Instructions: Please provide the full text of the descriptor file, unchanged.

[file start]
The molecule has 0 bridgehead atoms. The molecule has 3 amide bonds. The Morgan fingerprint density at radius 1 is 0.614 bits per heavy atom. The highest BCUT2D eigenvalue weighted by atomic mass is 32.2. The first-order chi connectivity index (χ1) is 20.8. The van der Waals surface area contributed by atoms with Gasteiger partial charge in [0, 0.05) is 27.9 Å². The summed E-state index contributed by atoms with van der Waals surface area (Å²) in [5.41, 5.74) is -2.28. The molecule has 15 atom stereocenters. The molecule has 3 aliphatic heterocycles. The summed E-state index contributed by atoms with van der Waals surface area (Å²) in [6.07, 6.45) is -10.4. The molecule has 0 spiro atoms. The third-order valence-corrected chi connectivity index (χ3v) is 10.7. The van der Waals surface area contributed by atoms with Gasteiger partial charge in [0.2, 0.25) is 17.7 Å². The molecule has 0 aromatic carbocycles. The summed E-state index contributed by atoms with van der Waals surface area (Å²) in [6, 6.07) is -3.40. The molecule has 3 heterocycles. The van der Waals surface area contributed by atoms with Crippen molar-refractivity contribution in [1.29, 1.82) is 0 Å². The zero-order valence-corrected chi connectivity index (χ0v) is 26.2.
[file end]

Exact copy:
The molecule has 0 bridgehead atoms. The molecule has 3 amide bonds. The Morgan fingerprint density at radius 1 is 0.614 bits per heavy atom. The highest BCUT2D eigenvalue weighted by atomic mass is 32.2. The first-order chi connectivity index (χ1) is 20.8. The van der Waals surface area contributed by atoms with Gasteiger partial charge in [0, 0.05) is 27.9 Å². The summed E-state index contributed by atoms with van der Waals surface area (Å²) in [5.41, 5.74) is -2.28. The molecule has 15 atom stereocenters. The molecule has 3 aliphatic heterocycles. The summed E-state index contributed by atoms with van der Waals surface area (Å²) in [6.07, 6.45) is -10.4. The molecule has 0 spiro atoms. The third-order valence-corrected chi connectivity index (χ3v) is 10.7. The van der Waals surface area contributed by atoms with Gasteiger partial charge in [0.2, 0.25) is 17.7 Å². The molecule has 0 aromatic carbocycles. The summed E-state index contributed by atoms with van der Waals surface area (Å²) in [6, 6.07) is -3.40. The molecule has 3 heterocycles. The van der Waals surface area contributed by atoms with Crippen molar-refractivity contribution in [1.29, 1.82) is 0 Å². The zero-order valence-corrected chi connectivity index (χ0v) is 26.2.